By Nick Dean
Editor in chief
A dog came bouncing across the road on Friday afternoon. He leaped into my lap and turned to my friend as we had lunch outside thanks to the great weather we have been having.
His paws were light, his ingrained grin natural and his tail unstoppable. Nothing about this dog made me think his owner was far off. As we crossed the road and returned to where we thought Watson — as I and many of my close friends have come to call him — had come from.
No one was in sight and no open gate or door existed. We asked neighbors if Watson looked familiar and none of them had seen him before. It’s a beautiful Friday afternoon; a happy dog leaped into my lap and made my day. How could it get any better?
My friend and I thought Watson was too great to be a stray and his collar, without tags, led us to believe some frantic owner was out there looking for him. We snapped some pictures of the dog, whose breed still remains a mystery.
We took Watson for a walk and hung fliers with his picture on them and my phone number.
It was bittersweet nailing in those fliers, but my friends and I know losing a dog is not a fun ordeal and Watson’s owner would hopefully call soon. Friday lingered on; walks around campus, a visit to the new campus fountain and a couple squirrel chases went by and still no call.
At this point, it was time to figure out what to do with Watson. He had no place to go and no food. I picked up a collar and food and he is staying at my house now. Tuesday, I took him to the Waco Humane Society to scan him for a microchip loaded with contact information.
Watson did have a microchip and I have been in contact with his owners — he will be reunited with them soon. (Oh, and his real name is Titan. I guess we shouldn’t have gotten attached and named him. Lesson learned.)
The lesson I am taking from this has been thread through many recent events in my life. My encounter with Watson taught me much about the importance of community. I have in no way taken care of this dog for the past couple days by myself.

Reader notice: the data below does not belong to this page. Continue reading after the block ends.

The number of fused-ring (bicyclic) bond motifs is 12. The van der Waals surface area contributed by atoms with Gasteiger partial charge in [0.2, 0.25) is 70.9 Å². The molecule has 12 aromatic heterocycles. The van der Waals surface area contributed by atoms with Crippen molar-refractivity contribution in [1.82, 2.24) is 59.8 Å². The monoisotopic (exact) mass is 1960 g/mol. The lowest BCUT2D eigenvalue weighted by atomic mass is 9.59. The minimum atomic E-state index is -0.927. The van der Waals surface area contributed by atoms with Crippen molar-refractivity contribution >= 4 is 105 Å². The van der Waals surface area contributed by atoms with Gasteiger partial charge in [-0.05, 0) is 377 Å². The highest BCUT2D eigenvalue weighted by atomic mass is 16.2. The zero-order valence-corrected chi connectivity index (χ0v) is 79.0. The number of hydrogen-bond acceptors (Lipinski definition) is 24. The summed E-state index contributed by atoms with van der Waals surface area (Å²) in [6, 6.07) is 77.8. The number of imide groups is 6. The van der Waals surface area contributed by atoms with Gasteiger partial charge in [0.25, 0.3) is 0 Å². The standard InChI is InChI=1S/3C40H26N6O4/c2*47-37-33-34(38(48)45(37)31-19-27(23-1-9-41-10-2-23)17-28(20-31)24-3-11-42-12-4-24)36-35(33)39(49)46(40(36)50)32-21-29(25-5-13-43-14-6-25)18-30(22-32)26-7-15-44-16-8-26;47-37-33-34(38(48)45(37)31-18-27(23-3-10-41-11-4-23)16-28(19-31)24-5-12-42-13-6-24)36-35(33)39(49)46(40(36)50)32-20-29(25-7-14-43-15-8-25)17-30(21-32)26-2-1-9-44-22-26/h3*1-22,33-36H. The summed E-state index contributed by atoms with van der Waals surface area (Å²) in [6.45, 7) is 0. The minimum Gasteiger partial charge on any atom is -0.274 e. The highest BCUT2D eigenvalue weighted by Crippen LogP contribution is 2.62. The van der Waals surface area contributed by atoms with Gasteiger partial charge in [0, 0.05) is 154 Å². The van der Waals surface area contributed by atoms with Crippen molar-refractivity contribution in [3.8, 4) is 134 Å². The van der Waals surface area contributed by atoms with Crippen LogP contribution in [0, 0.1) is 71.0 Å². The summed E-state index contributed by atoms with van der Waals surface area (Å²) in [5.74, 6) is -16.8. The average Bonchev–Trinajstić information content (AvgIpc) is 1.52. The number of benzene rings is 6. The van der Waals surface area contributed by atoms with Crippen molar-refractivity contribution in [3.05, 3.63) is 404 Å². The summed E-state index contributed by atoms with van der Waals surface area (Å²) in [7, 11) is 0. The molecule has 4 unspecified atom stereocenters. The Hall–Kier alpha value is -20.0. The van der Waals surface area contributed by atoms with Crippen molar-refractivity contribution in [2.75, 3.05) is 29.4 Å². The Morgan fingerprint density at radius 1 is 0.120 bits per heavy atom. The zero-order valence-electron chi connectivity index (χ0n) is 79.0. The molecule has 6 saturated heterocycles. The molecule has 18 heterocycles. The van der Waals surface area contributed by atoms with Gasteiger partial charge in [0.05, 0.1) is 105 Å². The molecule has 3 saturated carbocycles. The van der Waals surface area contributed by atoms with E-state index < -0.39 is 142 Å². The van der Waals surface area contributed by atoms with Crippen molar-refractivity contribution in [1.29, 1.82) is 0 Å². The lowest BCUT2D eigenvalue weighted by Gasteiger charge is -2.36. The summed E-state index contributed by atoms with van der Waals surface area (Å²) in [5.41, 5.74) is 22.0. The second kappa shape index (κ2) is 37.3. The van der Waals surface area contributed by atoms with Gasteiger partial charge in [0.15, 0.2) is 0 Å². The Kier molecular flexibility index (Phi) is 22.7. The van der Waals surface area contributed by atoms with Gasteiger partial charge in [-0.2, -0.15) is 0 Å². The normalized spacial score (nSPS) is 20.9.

One of my roommates bathed him, another walks him in the morning and another has walked him in the evenings. Other close friends have taken Watson in while I was busy and have fed and played with him throughout the days.
I find it startling and intriguing that I was so willing and able to take in a lost puppy, but I get antsy and sometimes unnerved when a homeless woman or man asks for help in the Fast Food Frenzy or in downtown Waco.
This comparison is not meant to compare the homeless to dogs. That is not my intention.
In fact, I intend to pose the exact opposite. Watson, regardless of the exterior qualities that bring humans joy, is just a dog. He does not have a soul and would have probably fared just fine on the streets of Waco.
Waco homeless, however, are people we are called to care for. They are the ones that need our help, the ones that need our love and compassion, the ones of great potential and huge hearts.
Why has our society embraced the care for neglected animals yet only few care for, feed, talk to and pray for the impoverished people in our world?
I often imagine a world where Mother Theresa and Jimmy Dorrell wouldn’t stand out.
By that, I mean a world that was so helpful and loving to the less fortunate that it wasn’t out of the ordinary to devote your life to helping them.
If I had the zeal to help the needy as I did to help Watson I think my life would look more like Christ and I would be able to understand the grace and mercy of God from a different perspective.
Nick Dean is a junior journalism and political science double major from Austin. He is the editor in chief of the Lariat.